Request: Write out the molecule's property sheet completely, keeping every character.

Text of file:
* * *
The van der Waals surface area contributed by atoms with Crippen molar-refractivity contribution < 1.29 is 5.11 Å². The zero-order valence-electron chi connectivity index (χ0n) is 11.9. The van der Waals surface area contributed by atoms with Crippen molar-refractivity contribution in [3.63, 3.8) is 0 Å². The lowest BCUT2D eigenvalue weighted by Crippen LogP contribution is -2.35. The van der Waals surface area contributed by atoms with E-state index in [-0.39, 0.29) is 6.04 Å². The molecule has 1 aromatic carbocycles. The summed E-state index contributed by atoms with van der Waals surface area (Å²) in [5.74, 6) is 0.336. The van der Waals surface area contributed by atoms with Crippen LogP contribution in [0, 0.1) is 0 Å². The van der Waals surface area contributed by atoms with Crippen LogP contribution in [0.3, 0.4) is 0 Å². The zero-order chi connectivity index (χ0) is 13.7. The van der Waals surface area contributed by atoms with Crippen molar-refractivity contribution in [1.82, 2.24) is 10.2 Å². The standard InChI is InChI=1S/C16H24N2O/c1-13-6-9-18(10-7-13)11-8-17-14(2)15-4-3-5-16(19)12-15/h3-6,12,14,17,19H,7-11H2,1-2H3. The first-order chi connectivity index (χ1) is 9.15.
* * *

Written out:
The van der Waals surface area contributed by atoms with Crippen molar-refractivity contribution < 1.29 is 5.11 Å². The zero-order valence-electron chi connectivity index (χ0n) is 11.9. The van der Waals surface area contributed by atoms with Crippen molar-refractivity contribution in [3.63, 3.8) is 0 Å². The lowest BCUT2D eigenvalue weighted by Crippen LogP contribution is -2.35. The van der Waals surface area contributed by atoms with E-state index in [-0.39, 0.29) is 6.04 Å². The molecule has 1 aromatic carbocycles. The summed E-state index contributed by atoms with van der Waals surface area (Å²) in [5.74, 6) is 0.336. The van der Waals surface area contributed by atoms with Crippen LogP contribution in [0, 0.1) is 0 Å². The van der Waals surface area contributed by atoms with Crippen LogP contribution in [0.3, 0.4) is 0 Å². The zero-order chi connectivity index (χ0) is 13.7. The van der Waals surface area contributed by atoms with Crippen molar-refractivity contribution in [1.82, 2.24) is 10.2 Å². The standard InChI is InChI=1S/C16H24N2O/c1-13-6-9-18(10-7-13)11-8-17-14(2)15-4-3-5-16(19)12-15/h3-6,12,14,17,19H,7-11H2,1-2H3. The first-order chi connectivity index (χ1) is 9.15.